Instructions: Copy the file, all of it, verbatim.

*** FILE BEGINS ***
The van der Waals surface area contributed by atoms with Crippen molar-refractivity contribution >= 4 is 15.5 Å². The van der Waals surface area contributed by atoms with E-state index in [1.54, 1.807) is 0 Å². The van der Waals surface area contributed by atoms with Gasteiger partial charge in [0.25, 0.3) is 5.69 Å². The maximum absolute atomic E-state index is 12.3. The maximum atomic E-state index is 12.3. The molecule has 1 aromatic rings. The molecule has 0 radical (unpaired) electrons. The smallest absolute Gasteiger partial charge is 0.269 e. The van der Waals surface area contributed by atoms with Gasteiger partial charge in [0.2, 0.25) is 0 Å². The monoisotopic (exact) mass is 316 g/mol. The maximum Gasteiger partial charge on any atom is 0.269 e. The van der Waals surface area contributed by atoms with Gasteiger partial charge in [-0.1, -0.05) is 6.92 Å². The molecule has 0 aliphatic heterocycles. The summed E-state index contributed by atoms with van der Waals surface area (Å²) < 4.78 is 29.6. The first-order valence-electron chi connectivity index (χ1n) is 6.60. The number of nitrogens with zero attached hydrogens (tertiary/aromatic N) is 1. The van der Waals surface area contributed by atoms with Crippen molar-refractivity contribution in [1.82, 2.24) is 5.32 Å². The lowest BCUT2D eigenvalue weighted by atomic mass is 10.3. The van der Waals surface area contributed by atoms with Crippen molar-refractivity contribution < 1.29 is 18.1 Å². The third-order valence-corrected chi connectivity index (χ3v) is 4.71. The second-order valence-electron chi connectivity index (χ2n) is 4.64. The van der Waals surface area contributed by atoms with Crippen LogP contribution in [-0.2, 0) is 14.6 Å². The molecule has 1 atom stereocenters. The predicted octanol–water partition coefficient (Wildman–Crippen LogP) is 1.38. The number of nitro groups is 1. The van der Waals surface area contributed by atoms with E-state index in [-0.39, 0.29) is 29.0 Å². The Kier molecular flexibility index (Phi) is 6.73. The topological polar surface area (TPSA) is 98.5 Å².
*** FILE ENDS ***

The van der Waals surface area contributed by atoms with Crippen molar-refractivity contribution >= 4 is 15.5 Å². The van der Waals surface area contributed by atoms with E-state index in [1.54, 1.807) is 0 Å². The van der Waals surface area contributed by atoms with Gasteiger partial charge in [0.25, 0.3) is 5.69 Å². The maximum absolute atomic E-state index is 12.3. The maximum atomic E-state index is 12.3. The molecule has 1 aromatic rings. The molecule has 0 radical (unpaired) electrons. The smallest absolute Gasteiger partial charge is 0.269 e. The van der Waals surface area contributed by atoms with Gasteiger partial charge in [0.2, 0.25) is 0 Å². The monoisotopic (exact) mass is 316 g/mol. The maximum Gasteiger partial charge on any atom is 0.269 e. The van der Waals surface area contributed by atoms with Gasteiger partial charge in [-0.1, -0.05) is 6.92 Å². The molecule has 0 aliphatic heterocycles. The summed E-state index contributed by atoms with van der Waals surface area (Å²) < 4.78 is 29.6. The first-order valence-electron chi connectivity index (χ1n) is 6.60. The number of nitrogens with zero attached hydrogens (tertiary/aromatic N) is 1. The van der Waals surface area contributed by atoms with Crippen molar-refractivity contribution in [1.82, 2.24) is 5.32 Å². The lowest BCUT2D eigenvalue weighted by atomic mass is 10.3. The van der Waals surface area contributed by atoms with Crippen molar-refractivity contribution < 1.29 is 18.1 Å². The third-order valence-corrected chi connectivity index (χ3v) is 4.71. The second-order valence-electron chi connectivity index (χ2n) is 4.64. The van der Waals surface area contributed by atoms with Crippen LogP contribution in [-0.2, 0) is 14.6 Å². The molecule has 1 atom stereocenters. The predicted octanol–water partition coefficient (Wildman–Crippen LogP) is 1.38. The number of nitro groups is 1. The van der Waals surface area contributed by atoms with E-state index in [-0.39, 0.29) is 29.0 Å². The Kier molecular flexibility index (Phi) is 6.73. The topological polar surface area (TPSA) is 98.5 Å².